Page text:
On March 18, President Trump signed the Families First Coronavirus Response Act (FFCRA) into law and the requirements officially went into effect yesterday, April 1. The legislation requires businesses with fewer than 500 employees to provide 12 weeks of job-protected family and medical leave and two weeks of paid sick leave for coronavirus-related reasons.
While these mandates are for businesses with fewer than 500 employees, companies with fewer than 50 employees can request a hardship exemption from the Department of Labor (DOL) from certain provisions. In addition, employers qualify for dollar-for-dollar reimbursement through tax credits for all qualifying wages paid under the FFCRA.
This week, the DOL provided additional guidance on the FFCRA. Of importance to Big “I” members, they provided clarity on the provision allowing an exemption for some employers with fewer than 50 employees.
Small businesses with fewer than 50 employees will be eligible for an exemption from the leave requirements relating to school closings or childcare unavailability where the circumstances would jeopardize the ability of the business to continue operations. The DOL provided the following three examples:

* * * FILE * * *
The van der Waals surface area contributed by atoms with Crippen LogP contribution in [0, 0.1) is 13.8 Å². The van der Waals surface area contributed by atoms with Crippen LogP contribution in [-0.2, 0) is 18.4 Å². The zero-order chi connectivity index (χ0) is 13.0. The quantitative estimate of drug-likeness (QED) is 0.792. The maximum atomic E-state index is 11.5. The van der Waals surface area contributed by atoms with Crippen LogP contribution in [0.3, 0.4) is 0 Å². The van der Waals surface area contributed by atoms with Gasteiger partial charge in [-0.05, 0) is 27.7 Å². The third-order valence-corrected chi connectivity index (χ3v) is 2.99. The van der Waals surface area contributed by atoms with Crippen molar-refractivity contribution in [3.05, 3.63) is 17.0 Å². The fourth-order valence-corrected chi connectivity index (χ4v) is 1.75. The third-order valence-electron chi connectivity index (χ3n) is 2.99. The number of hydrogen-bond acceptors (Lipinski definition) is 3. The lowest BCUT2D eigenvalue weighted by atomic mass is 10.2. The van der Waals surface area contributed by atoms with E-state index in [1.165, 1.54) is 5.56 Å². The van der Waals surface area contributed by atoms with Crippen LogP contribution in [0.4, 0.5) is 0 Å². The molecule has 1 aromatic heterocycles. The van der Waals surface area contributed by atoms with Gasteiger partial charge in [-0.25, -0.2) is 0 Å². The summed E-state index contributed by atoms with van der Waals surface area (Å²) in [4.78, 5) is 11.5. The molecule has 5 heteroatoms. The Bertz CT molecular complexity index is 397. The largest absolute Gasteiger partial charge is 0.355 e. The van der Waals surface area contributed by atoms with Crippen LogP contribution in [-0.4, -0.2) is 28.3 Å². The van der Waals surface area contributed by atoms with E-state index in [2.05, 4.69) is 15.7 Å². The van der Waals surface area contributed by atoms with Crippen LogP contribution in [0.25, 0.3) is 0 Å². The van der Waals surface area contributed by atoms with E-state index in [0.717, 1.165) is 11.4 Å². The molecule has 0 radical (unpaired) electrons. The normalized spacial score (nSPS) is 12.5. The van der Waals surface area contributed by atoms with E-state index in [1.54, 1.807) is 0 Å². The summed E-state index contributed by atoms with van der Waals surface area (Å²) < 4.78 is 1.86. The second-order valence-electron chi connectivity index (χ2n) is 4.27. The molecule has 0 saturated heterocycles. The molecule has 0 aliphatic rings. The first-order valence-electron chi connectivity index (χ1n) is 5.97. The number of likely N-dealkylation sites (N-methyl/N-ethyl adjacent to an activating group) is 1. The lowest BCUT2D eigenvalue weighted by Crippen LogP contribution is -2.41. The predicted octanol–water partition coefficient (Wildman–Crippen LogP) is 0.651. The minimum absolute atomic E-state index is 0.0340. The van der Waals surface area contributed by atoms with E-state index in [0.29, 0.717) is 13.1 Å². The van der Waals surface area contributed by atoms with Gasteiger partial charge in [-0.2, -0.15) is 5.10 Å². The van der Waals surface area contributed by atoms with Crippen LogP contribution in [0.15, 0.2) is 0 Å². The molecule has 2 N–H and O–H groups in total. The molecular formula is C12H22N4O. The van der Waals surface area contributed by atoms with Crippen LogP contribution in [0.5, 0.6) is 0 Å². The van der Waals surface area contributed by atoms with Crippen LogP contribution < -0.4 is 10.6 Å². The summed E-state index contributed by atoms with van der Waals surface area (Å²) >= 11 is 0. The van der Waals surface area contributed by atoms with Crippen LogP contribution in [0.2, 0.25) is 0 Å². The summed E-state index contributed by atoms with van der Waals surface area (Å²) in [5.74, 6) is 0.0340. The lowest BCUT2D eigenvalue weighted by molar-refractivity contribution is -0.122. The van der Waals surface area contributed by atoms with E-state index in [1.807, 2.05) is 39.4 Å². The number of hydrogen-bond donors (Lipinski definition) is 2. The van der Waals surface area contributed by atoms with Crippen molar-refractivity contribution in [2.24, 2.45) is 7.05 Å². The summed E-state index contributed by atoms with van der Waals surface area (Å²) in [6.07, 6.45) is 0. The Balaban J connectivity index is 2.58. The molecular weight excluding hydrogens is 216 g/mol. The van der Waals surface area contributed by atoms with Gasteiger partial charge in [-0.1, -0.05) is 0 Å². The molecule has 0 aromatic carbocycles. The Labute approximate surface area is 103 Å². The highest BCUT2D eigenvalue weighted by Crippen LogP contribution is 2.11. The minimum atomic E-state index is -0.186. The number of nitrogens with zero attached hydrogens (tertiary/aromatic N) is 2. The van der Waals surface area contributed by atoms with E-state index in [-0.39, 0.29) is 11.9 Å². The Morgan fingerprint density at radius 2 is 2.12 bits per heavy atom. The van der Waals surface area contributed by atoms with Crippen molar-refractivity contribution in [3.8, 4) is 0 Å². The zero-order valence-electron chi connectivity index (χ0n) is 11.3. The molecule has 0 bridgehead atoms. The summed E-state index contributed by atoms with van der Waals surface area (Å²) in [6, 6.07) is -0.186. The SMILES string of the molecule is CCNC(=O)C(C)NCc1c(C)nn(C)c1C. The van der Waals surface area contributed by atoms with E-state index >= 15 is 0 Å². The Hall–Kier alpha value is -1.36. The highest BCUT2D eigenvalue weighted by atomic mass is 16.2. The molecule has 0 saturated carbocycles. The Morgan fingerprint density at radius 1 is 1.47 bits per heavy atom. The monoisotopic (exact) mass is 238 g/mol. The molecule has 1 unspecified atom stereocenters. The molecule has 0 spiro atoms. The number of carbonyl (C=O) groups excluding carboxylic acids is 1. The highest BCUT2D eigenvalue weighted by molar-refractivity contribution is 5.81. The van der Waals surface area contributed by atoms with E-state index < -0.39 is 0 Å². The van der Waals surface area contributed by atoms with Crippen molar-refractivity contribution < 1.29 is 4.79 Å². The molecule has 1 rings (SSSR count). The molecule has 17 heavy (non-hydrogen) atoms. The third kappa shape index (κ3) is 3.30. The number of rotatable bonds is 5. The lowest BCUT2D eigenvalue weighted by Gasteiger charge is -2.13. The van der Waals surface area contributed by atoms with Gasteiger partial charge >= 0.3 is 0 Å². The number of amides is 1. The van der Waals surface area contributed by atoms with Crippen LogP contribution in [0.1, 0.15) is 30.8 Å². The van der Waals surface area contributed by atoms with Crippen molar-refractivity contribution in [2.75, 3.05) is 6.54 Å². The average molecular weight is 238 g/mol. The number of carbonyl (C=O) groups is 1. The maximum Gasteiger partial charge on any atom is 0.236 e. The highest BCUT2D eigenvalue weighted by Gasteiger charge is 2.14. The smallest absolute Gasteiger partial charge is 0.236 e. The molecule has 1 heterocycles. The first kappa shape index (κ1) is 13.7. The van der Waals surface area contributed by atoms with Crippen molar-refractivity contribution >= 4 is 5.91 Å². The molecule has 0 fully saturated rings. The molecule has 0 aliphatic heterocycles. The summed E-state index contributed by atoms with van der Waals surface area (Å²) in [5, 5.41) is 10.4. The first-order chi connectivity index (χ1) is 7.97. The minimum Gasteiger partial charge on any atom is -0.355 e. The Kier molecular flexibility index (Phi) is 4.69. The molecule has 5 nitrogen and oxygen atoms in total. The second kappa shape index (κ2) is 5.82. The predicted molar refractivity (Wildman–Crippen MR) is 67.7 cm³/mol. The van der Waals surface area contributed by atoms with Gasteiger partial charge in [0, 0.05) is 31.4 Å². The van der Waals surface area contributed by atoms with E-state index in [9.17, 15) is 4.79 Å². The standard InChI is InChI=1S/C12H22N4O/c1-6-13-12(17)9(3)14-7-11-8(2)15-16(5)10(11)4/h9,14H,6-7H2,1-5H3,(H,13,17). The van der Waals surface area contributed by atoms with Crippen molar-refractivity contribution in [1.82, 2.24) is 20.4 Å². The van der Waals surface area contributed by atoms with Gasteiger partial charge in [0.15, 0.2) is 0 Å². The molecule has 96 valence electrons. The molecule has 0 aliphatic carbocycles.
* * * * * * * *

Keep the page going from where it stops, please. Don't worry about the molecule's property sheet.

- The provision of paid sick leave or expanded family and medical leave would result in the small business’s expenses and financial obligations exceeding available business revenues and cause the small business to cease operating at a minimal capacity.
- The absence of the employee or employees requesting paid sick leave or expanded family and medical leave would entail a substantial risk to the financial health or operational capabilities of the small business because of their specialized skills, knowledge of the business, or responsibilities.
- There are not sufficient workers who are able, willing, qualified, and available at the time and place needed to perform the labor or services provided by the employee or employees requesting paid sick leave or expanded family and medical leave, and these labor or services are needed for the small business to operate at a minimal capacity.
For more information on the requirements of FFCRA from the DOL, including helpful fact sheets, a lengthy FAQ section, and a webinar with a planned release on Friday, April 3, visit the DOL website.
Additionally, the Big “I” has additional resources on implementing FFCRA requirements.
Wyatt Stewart is Big “I” senior director of federal government affairs.